Bobbie Johnson, technology correspondent
Friday February 2, 2007
Thousands of doctors have had their detailed membership records wiped out following a huge computer failure in a new IT system built for the British Medical Association.
The BMA, main trade union for British doctors, represents more
than 138,000 workers around the
According to sources close to the project, the blunder has wiped the records of many thousands of doctors from its database and left the association without any way of knowing who is a member.
The extent of the IT failure is unclear but some senior doctors
believe that the gaffe could cause major difficulties. "There is potential
for a very serious problem here," said Nizam Mamode, a consultant transplant surgeon in
The association offers a number of services to members, including legal representation in employment tribunals. Without any official membership of the BMA, Dr Mamode believes that some doctors could be left stranded. "The worst case scenario would be where there was a major instance of unfair dismissal and they weren't supported - they can cost hundreds of thousands of pounds. It is worrying, and could definitely lead to problems."
The BMA admitted it had experienced problems with a new database system that was put in place last year, but said only a handful of doctors were involved. "As with any computer system, there were some teething problems," said a spokeswoman. "But the initial problems have been overcome and we are continuing to improve the system."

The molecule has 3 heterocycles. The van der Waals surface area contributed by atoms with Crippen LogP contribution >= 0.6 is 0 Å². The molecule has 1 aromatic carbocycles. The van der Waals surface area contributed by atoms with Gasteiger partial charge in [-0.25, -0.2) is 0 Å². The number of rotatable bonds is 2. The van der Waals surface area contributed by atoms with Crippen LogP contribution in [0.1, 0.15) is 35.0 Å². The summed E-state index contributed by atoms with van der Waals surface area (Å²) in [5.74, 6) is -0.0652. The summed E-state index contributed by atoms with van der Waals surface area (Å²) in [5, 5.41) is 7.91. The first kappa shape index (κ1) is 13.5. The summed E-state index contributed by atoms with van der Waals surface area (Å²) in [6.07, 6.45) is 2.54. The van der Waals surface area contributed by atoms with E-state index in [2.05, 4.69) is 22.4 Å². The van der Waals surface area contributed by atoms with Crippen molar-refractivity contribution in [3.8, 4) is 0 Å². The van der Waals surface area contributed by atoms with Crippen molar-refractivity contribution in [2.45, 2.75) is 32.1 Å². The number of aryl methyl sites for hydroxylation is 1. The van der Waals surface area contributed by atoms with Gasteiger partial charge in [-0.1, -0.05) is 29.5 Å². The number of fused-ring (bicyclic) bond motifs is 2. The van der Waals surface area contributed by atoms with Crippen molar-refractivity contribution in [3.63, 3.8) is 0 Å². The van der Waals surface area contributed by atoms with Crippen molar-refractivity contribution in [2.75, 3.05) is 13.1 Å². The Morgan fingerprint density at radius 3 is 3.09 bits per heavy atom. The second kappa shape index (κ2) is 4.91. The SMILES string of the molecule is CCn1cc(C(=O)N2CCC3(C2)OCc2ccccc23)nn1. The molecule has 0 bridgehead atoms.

However, the Guardian understands the system has collapsed to such a point that managers are unable to find out exactly how many doctors have been affected.
One former worker, who asked to remain anonymous, confirmed that the new system had experienced problems stretching back to its inception.
Nearly all British doctors - including GPs, students, consultants and surgeons - pay up to £388 a year for BMA membership. Doctors whose records have been destroyed will still have a licence to practise, as regulation over the profession is maintained by the General Medical Council.
But Dr Mamode warned that even a small mix-up could prove costly for doctors caught at the sharp end. "Most members don't actively use the BMA's services," he said. "But if there was a situation in which you wanted their support for an issue at work, then they'd need to do something. If a health trust says 'you're sacked' and I want to fight it, I would ring the BMA."
The association faces the loss of hundreds of thousands of pounds in fees and costs.
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